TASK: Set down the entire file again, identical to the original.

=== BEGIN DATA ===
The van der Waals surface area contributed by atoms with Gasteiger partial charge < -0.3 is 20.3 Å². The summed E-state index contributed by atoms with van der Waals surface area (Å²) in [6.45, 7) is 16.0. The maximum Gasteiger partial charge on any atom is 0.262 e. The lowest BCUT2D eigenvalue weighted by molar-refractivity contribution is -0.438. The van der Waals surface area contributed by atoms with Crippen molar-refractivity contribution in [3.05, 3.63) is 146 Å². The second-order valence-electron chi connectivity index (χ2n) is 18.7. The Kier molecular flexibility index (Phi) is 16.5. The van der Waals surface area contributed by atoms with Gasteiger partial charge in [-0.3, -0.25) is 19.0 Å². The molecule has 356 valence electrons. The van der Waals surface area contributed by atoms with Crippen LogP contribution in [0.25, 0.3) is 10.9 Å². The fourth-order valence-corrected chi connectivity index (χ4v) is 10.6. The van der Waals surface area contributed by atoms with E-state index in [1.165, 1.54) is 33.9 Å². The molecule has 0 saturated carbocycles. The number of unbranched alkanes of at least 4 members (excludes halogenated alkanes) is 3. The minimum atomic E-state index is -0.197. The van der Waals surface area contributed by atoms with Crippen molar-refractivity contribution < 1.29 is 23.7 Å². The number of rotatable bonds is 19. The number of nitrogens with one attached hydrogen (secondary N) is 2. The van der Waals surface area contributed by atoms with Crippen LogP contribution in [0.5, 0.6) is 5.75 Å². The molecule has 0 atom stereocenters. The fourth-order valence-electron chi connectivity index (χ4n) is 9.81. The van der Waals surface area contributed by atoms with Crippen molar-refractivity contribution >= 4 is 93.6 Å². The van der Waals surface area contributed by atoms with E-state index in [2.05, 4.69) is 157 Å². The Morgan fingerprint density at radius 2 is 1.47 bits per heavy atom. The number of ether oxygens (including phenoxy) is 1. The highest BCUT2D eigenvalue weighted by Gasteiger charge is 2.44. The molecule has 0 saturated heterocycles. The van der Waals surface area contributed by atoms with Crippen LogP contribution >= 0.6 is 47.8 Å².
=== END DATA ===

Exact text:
The van der Waals surface area contributed by atoms with Gasteiger partial charge < -0.3 is 20.3 Å². The summed E-state index contributed by atoms with van der Waals surface area (Å²) in [6.45, 7) is 16.0. The maximum Gasteiger partial charge on any atom is 0.262 e. The lowest BCUT2D eigenvalue weighted by molar-refractivity contribution is -0.438. The van der Waals surface area contributed by atoms with Crippen molar-refractivity contribution in [3.05, 3.63) is 146 Å². The second-order valence-electron chi connectivity index (χ2n) is 18.7. The Kier molecular flexibility index (Phi) is 16.5. The van der Waals surface area contributed by atoms with Gasteiger partial charge in [-0.3, -0.25) is 19.0 Å². The molecule has 356 valence electrons. The van der Waals surface area contributed by atoms with Crippen LogP contribution in [0.25, 0.3) is 10.9 Å². The fourth-order valence-corrected chi connectivity index (χ4v) is 10.6. The van der Waals surface area contributed by atoms with E-state index in [1.165, 1.54) is 33.9 Å². The molecule has 0 saturated carbocycles. The number of unbranched alkanes of at least 4 members (excludes halogenated alkanes) is 3. The minimum atomic E-state index is -0.197. The van der Waals surface area contributed by atoms with Crippen molar-refractivity contribution < 1.29 is 23.7 Å². The number of rotatable bonds is 19. The number of nitrogens with one attached hydrogen (secondary N) is 2. The van der Waals surface area contributed by atoms with Crippen LogP contribution in [0.5, 0.6) is 5.75 Å². The molecule has 0 atom stereocenters. The fourth-order valence-electron chi connectivity index (χ4n) is 9.81. The van der Waals surface area contributed by atoms with Crippen molar-refractivity contribution >= 4 is 93.6 Å². The van der Waals surface area contributed by atoms with E-state index in [2.05, 4.69) is 157 Å². The Morgan fingerprint density at radius 2 is 1.47 bits per heavy atom. The number of ether oxygens (including phenoxy) is 1. The highest BCUT2D eigenvalue weighted by Gasteiger charge is 2.44. The molecule has 0 saturated heterocycles. The van der Waals surface area contributed by atoms with Crippen LogP contribution >= 0.6 is 47.8 Å².